Introducing Skill Management: a 360-degree overview of Skills and Competencies

And. We’re. Live! 4Industry’s Skill Management module has just been released, bringing manufacturers a new, intuitive, and fully digital way of managing the skills, competencies, and certifications in their factories.

Why Manufacturers Need Digital Skill Management

4Industry’s new Skill Management module is the final piece in the puzzle of our vision of the connected manufacturing worker.

To give you a little bit of background, we originally based the structure of our Connected Worker Platform on the 5W1H framework.

In other words, if an operator is to do a job effectively and efficiently, he should immediately know what to do, when to do it, which product/SKU to do it to, where to do it and how to do it.

All of these w’s already supported in 4Industry with modules such as Knowledge Management, Task Management, and digital work instructions.

But as you can see, the only thing missing in this equation is the who.

So why is the who so important?

Well, in manufacturing, deciding who should do a task isn’t as easy as assigning it to a seasoned or seemingly competent operator. Certain tasks need to be performed by qualified personnel to guarantee that they are performed safely and don’t cause any problems down the line. Moreover, if the wrong person is picked to perform a task, manufacturers risk being uncompliant.

And this is why we developed our Skill Management module: to give manufacturers a 360-degree overview of their workers’ skills, competencies, and certifications—naturally, all of it fully digitalized.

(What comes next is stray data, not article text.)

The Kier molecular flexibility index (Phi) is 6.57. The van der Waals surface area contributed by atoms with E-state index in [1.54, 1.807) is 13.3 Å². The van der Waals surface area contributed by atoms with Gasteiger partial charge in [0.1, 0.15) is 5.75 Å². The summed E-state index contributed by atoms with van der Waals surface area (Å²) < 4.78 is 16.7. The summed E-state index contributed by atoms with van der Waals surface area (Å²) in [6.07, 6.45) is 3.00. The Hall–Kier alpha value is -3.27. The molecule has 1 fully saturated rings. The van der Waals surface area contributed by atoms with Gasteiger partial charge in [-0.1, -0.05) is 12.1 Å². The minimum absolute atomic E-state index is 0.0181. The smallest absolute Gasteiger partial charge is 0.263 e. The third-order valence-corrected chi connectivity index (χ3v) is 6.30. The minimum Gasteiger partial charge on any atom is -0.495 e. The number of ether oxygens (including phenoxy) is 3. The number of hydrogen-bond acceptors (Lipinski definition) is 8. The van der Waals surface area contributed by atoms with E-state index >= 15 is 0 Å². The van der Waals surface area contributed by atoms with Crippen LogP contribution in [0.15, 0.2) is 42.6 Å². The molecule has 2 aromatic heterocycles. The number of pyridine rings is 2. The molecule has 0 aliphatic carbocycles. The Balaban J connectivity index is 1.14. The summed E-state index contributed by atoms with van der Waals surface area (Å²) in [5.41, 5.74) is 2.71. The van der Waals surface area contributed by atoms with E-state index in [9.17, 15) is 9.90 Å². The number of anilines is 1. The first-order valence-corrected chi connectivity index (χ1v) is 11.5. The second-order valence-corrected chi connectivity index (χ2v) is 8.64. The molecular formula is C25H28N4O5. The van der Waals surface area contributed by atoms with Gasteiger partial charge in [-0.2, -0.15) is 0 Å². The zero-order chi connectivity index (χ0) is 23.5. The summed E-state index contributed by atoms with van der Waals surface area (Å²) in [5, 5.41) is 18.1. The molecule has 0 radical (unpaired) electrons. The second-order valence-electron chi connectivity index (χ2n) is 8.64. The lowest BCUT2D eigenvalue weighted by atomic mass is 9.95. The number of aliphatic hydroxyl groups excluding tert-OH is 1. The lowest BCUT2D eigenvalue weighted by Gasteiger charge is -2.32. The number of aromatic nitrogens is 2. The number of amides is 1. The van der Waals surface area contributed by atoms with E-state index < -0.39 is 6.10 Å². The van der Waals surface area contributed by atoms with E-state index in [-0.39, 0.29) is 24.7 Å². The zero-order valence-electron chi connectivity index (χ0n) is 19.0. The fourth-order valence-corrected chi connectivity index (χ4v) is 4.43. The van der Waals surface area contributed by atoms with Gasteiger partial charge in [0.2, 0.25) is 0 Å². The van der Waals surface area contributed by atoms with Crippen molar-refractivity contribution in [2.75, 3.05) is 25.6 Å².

Entering the Matrix

At the core of our Skill Management module is what’s called a skill matrix, which is a grid that displays information about your employees’ skills and competencies.

Here’s an example of a skill matrix in 4Industry:

The purpose of these matrices is that managers can easily decide if an operator

  • Can do the job
  • Is allowed to do the job (possesses the right certificates)
  • Is able to do the job safely

In many factories, this information is kept track of in Excel or sometimes even on whiteboards or paper. The disadvantages of this should be self-evident: lack of user-friendliness, risk of information being outdated or lost, and so on.

How digital skill matrices work

First, managers are able to define the job roles in their factory. For example: operator, engineer, and technician.

Each role goes paired with a set of skills. For example, an operator may need to know about SMED, autonomous maintenance (AM), and so on.

These skills are then sub-divided into levels: beginner, novice, expert, and trainer.

This gives managers a good view of their operators’ capabilities. If an AM task needs to be done, a manager is able to see, for instance, that John is an expert in AM, while Matt is only a beginner.

But the matrices give even more granular information. Certain skills require certificates to be performed, certificates which expire after a certain amount of time.

Through our intuitively designed user interface, managers are able to see at an eyeglance who owns a certificate and which certificates are about to expire, ensuring they can be re-obtained in time.

Finally, filtered matrices can be created in an instant. This allows users to tailor a matrix to perfectly fit their area of interest—e.g. safety or quality.

4Industry’s Skill Management: a short demo

Interested in getting a more extensive, personalized demo of our Skill Management functionality or any of our other use cases? Request your demo here!